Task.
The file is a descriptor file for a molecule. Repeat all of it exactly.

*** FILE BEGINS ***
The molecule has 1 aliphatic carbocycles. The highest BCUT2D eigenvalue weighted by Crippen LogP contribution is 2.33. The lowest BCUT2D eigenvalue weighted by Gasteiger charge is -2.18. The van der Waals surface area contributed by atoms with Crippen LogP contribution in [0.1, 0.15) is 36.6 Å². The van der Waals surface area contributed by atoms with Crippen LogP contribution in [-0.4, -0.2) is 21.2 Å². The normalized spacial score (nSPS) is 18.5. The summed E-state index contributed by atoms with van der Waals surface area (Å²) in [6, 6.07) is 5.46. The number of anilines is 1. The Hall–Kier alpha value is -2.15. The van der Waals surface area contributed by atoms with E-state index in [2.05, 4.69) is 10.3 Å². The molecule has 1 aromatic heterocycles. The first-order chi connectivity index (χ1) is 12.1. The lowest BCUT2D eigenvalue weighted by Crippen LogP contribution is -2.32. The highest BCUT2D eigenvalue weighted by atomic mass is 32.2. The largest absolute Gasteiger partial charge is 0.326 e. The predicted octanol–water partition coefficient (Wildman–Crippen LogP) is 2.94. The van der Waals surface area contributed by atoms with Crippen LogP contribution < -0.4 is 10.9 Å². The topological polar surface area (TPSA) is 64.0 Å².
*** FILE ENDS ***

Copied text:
The molecule has 1 aliphatic carbocycles. The highest BCUT2D eigenvalue weighted by Crippen LogP contribution is 2.33. The lowest BCUT2D eigenvalue weighted by Gasteiger charge is -2.18. The van der Waals surface area contributed by atoms with Crippen LogP contribution in [0.1, 0.15) is 36.6 Å². The van der Waals surface area contributed by atoms with Crippen LogP contribution in [-0.4, -0.2) is 21.2 Å². The normalized spacial score (nSPS) is 18.5. The summed E-state index contributed by atoms with van der Waals surface area (Å²) in [6, 6.07) is 5.46. The number of anilines is 1. The Hall–Kier alpha value is -2.15. The van der Waals surface area contributed by atoms with E-state index in [2.05, 4.69) is 10.3 Å². The molecule has 1 aromatic heterocycles. The first-order chi connectivity index (χ1) is 12.1. The lowest BCUT2D eigenvalue weighted by Crippen LogP contribution is -2.32. The highest BCUT2D eigenvalue weighted by atomic mass is 32.2. The largest absolute Gasteiger partial charge is 0.326 e. The predicted octanol–water partition coefficient (Wildman–Crippen LogP) is 2.94. The van der Waals surface area contributed by atoms with Crippen LogP contribution < -0.4 is 10.9 Å². The topological polar surface area (TPSA) is 64.0 Å².